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Postby Truthville » Thu Mar 31, 2011 9:54 pm

Fascinating!!!!!!!

Thanks MrPeabody!

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Postby Winston » Tue Nov 08, 2011 11:37 pm

I think you said the name of the book about this story is "Don't Sleep, There are Snakes". Here it is on Amazon.com:

http://www.amazon.com/Dont-Sleep-There- ... 274&sr=8-1

Book Description

A riveting account of the astonishing experiences and discoveries made by linguist Daniel Everett while he lived with the Pirahã, a small tribe of Amazonian Indians in central Brazil. Daniel Everett arrived among the Pirahã with his wife and three young children hoping to convert the tribe to Christianity. Everett quickly became obsessed with their language and its cultural and linguistic implications. The Pirahã have no counting system, no fixed terms for color, no concept of war, and no personal property. Everett was so impressed with their peaceful way of life that he eventually lost faith in the God he'd hoped to introduce to them, and instead devoted his life to the science of linguistics. Part passionate memoir, part scientific exploration, Everett's life-changing tale is riveting look into the nature of language, thought, and life itself.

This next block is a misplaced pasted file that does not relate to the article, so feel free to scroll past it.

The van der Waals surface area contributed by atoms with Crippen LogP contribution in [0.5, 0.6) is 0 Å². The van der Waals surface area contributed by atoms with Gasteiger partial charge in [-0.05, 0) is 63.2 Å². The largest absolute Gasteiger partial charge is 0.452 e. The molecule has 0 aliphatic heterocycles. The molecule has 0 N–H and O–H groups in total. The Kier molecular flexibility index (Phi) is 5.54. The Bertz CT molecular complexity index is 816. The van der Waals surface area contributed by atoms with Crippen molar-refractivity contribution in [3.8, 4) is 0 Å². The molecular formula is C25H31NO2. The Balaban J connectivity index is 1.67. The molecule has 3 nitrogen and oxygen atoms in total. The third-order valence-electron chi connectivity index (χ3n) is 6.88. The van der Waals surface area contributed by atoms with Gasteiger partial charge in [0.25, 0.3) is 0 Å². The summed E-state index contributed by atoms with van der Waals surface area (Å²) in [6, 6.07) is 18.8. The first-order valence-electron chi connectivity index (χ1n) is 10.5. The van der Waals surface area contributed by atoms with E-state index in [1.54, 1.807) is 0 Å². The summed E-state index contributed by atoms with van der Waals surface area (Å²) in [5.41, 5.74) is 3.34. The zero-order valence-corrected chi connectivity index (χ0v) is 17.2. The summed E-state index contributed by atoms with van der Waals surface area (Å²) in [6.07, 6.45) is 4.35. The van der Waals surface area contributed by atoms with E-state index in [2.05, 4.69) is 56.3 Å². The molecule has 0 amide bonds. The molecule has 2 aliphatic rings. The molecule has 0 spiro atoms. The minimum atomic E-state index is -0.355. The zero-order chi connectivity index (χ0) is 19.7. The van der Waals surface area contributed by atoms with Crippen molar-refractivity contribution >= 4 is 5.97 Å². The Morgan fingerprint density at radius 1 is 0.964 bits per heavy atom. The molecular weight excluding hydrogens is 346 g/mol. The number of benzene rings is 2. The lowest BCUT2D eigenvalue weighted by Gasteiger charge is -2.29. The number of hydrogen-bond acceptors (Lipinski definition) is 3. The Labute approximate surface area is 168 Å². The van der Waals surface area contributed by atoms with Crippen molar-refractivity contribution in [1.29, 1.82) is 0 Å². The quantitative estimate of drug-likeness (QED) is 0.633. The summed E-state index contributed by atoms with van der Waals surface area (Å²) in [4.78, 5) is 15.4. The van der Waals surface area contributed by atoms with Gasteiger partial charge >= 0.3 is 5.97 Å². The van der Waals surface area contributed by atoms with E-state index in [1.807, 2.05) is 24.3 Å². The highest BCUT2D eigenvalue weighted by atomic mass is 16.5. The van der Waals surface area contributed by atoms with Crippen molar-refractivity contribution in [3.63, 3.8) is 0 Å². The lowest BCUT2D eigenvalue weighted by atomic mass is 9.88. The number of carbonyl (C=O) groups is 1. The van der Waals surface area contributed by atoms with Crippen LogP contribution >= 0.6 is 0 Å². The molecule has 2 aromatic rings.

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Postby AmericanInMexico » Wed Nov 09, 2011 4:48 am

Once again, the inconvenient truth is that it amounts to racial differences in brain structures.

The white brain causes people to want to seek knowledge and go conquer the world. The brown brain on the other hand is perfectly content with living in a tribe.